07 April 2021


Canterbury’s Plunket Shield team left the other five teams in their red and black wake with two rounds to spare this summer, winning the historic Shield by a country mile – and bringing home an unprecedented four out of five trophies for their Association this summer, together with the Canterbury Magicians.

ROUND 1 • beat Wellington Firebirds by 8 wickets • away
ROUND 2 • beat Wellington Firebirds by an innings & 19 runs • home
ROUND 3 • beat Northern Districts by an innings & 32 runs • home
ROUND 4 • drew with Otago Volts • away
ROUND 5 • beat Otago Volts by 88 runs • home
ROUND 6 • beat Central Stags by 9 wickets • home
ROUND 7 • drew with Auckland Aces • away
ROUND 8 • drew with Central Stags • away

The man they call “Bomber” – he can fly planes – also reached new heights, Will Williams finishing on top of the wicket-list for the first time with 31 wickets at a lean 17.03.

Angular, steady Williams had made his first-class debut for the side with an isolated match as a youngster back at the start of 2012/13, but until this season – his seventh – he had never taken a five-wicket bag.

But this season he bagged two of them, and shot to the top alongside younger teammate Fraser Sheat – who likewise claimed his first two first-class bags to finish third in stakes with 27 wickets at 20.92; Otago Volts paceman Michael Rae finishing in between the Cantabrians with 29 at 20.93.

For much of the season, it was a bowlers’ summer – particularly north of the Kaikōura Ranges with early season rain affecting the first half of the competition before Christmas, and a precious match between the Aces and Stags abandoned without so much as a toss.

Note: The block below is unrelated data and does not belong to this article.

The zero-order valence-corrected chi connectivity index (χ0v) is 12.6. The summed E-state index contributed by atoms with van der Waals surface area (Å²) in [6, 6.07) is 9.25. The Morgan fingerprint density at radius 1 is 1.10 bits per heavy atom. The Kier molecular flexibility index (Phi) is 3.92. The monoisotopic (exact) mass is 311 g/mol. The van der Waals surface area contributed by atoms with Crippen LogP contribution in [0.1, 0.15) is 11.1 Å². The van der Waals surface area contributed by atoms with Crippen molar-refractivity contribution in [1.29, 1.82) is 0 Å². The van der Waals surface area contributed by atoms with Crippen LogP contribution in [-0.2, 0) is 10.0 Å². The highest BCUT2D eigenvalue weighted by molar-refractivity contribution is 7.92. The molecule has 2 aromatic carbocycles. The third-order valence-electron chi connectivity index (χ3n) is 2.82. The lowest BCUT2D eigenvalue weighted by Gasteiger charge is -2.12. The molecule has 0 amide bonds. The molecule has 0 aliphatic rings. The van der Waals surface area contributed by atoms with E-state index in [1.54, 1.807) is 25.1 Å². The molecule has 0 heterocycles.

But with growing depth in their pace attack, Canterbury were ready for it and hit the ground running with wins in Wellington, Christchurch and Rangiora in the first three rounds – and never looked back. The Aces also finished the 2020/21 summer unbeaten, but they will rue their run-ins with the weather gods in the luck of the draw, both parties on that front saving their best for last.

One man was absent from the Canterbury pace attack all summer, and he was very much in their thoughts throughout the championship campaign.

Andrew Hazeldine had been awarded a contract for the 2020/21 summer, but relinquished it when he was diagnosed with Hodgkin’s Lymphoma in the preseason – missing Canterbury’s best Domestic summer in recent years with his cricket mates in order to focus on treatment.

Williams says the 26-year-old left-armer was never far from the team’s thoughts as they racked up the victories and the moments in the sheds to savour.

“Andrew’s been a part of our thoughts the entire way through. Before our Dream11 Super Smash Elimination Final (against the Stags in Auckland), he Zoomed into the group and told us he was cancer-free, which was a big lift for the fellas as I’m sure anyone can imagine.

“He’s been in and around the group when he can, so this Plunket Shield trophy is 100 per cent for him as well.”

Williams looks back on a special summer and tries to find the encapsulating descriptors.

“Fun”, he offers. “It’s really been a fun season. The lads have all played well at different points. We are performing well together as a whole team and that’s what’s been helping me perform myself.

“We’ve got guys like Fraser Sheat, Sean Davey, Daryl Mitchell to complement already established guys like Matt Henry and Ed Nuttall and all bowling well as the moment. It’s a good group of seamers to be a part of.”

Canterbury’s Matt Henry prepares to bowl during the Plunket Shield match between the Firebirds and Canterbury at the Basin Reserve on Monday, 19 October 2020. © Copyright image by Marty Melville / www.photosport.nz